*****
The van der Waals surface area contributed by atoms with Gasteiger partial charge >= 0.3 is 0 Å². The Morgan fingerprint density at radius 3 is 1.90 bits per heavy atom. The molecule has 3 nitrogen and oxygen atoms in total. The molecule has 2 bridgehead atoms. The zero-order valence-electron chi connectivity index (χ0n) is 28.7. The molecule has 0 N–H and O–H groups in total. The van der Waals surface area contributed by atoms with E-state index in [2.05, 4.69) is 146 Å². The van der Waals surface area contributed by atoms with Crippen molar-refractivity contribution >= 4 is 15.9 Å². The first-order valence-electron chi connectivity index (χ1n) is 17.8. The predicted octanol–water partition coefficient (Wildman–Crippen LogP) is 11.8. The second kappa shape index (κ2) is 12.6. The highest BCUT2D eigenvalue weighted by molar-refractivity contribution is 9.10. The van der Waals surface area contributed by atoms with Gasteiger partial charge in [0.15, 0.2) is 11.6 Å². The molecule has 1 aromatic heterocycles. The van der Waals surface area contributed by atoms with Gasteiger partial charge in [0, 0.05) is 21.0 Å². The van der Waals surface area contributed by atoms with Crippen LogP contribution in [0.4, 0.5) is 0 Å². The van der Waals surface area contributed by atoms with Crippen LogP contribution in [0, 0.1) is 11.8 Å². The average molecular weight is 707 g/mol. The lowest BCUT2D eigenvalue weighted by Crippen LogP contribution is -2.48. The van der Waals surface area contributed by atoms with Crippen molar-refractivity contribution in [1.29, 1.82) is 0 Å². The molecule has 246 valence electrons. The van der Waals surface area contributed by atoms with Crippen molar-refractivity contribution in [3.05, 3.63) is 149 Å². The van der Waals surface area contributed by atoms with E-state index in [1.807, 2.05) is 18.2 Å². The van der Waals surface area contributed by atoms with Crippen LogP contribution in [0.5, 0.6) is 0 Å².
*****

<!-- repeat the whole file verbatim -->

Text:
The van der Waals surface area contributed by atoms with Gasteiger partial charge >= 0.3 is 0 Å². The Morgan fingerprint density at radius 3 is 1.90 bits per heavy atom. The molecule has 3 nitrogen and oxygen atoms in total. The molecule has 2 bridgehead atoms. The zero-order valence-electron chi connectivity index (χ0n) is 28.7. The molecule has 0 N–H and O–H groups in total. The van der Waals surface area contributed by atoms with E-state index in [2.05, 4.69) is 146 Å². The van der Waals surface area contributed by atoms with Crippen molar-refractivity contribution >= 4 is 15.9 Å². The first-order valence-electron chi connectivity index (χ1n) is 17.8. The predicted octanol–water partition coefficient (Wildman–Crippen LogP) is 11.8. The second kappa shape index (κ2) is 12.6. The highest BCUT2D eigenvalue weighted by molar-refractivity contribution is 9.10. The van der Waals surface area contributed by atoms with Gasteiger partial charge in [0.15, 0.2) is 11.6 Å². The molecule has 1 aromatic heterocycles. The van der Waals surface area contributed by atoms with Gasteiger partial charge in [0, 0.05) is 21.0 Å². The van der Waals surface area contributed by atoms with Crippen LogP contribution in [0.4, 0.5) is 0 Å². The van der Waals surface area contributed by atoms with Crippen LogP contribution in [0, 0.1) is 11.8 Å². The average molecular weight is 707 g/mol. The lowest BCUT2D eigenvalue weighted by Crippen LogP contribution is -2.48. The van der Waals surface area contributed by atoms with Crippen molar-refractivity contribution in [1.29, 1.82) is 0 Å². The molecule has 246 valence electrons. The van der Waals surface area contributed by atoms with Crippen molar-refractivity contribution in [3.05, 3.63) is 149 Å². The van der Waals surface area contributed by atoms with E-state index in [1.807, 2.05) is 18.2 Å². The van der Waals surface area contributed by atoms with Crippen LogP contribution in [0.5, 0.6) is 0 Å².